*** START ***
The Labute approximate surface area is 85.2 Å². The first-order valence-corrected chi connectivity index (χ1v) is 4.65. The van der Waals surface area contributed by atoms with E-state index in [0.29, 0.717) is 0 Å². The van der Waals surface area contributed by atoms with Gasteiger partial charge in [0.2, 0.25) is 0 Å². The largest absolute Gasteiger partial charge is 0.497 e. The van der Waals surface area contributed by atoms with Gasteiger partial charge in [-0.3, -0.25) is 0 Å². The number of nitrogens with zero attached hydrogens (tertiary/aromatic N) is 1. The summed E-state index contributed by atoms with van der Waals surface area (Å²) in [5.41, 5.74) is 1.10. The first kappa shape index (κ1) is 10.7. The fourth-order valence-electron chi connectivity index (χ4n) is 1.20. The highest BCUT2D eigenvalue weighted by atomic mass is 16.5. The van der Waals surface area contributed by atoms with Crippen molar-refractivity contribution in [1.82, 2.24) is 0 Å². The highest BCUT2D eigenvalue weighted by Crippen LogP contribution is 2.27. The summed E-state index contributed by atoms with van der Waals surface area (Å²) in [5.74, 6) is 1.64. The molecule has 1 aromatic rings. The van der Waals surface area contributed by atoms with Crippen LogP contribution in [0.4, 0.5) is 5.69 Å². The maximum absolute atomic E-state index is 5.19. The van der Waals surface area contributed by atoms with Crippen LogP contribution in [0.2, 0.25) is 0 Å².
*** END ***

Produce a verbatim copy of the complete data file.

The Labute approximate surface area is 85.2 Å². The first-order valence-corrected chi connectivity index (χ1v) is 4.65. The van der Waals surface area contributed by atoms with E-state index in [0.29, 0.717) is 0 Å². The van der Waals surface area contributed by atoms with Gasteiger partial charge in [0.2, 0.25) is 0 Å². The largest absolute Gasteiger partial charge is 0.497 e. The van der Waals surface area contributed by atoms with Gasteiger partial charge in [-0.3, -0.25) is 0 Å². The number of nitrogens with zero attached hydrogens (tertiary/aromatic N) is 1. The summed E-state index contributed by atoms with van der Waals surface area (Å²) in [5.41, 5.74) is 1.10. The first kappa shape index (κ1) is 10.7. The fourth-order valence-electron chi connectivity index (χ4n) is 1.20. The highest BCUT2D eigenvalue weighted by atomic mass is 16.5. The van der Waals surface area contributed by atoms with Crippen molar-refractivity contribution in [1.82, 2.24) is 0 Å². The highest BCUT2D eigenvalue weighted by Crippen LogP contribution is 2.27. The summed E-state index contributed by atoms with van der Waals surface area (Å²) in [5.74, 6) is 1.64. The molecule has 1 aromatic rings. The van der Waals surface area contributed by atoms with Crippen LogP contribution in [0.4, 0.5) is 5.69 Å². The maximum absolute atomic E-state index is 5.19. The van der Waals surface area contributed by atoms with Crippen LogP contribution in [0.2, 0.25) is 0 Å².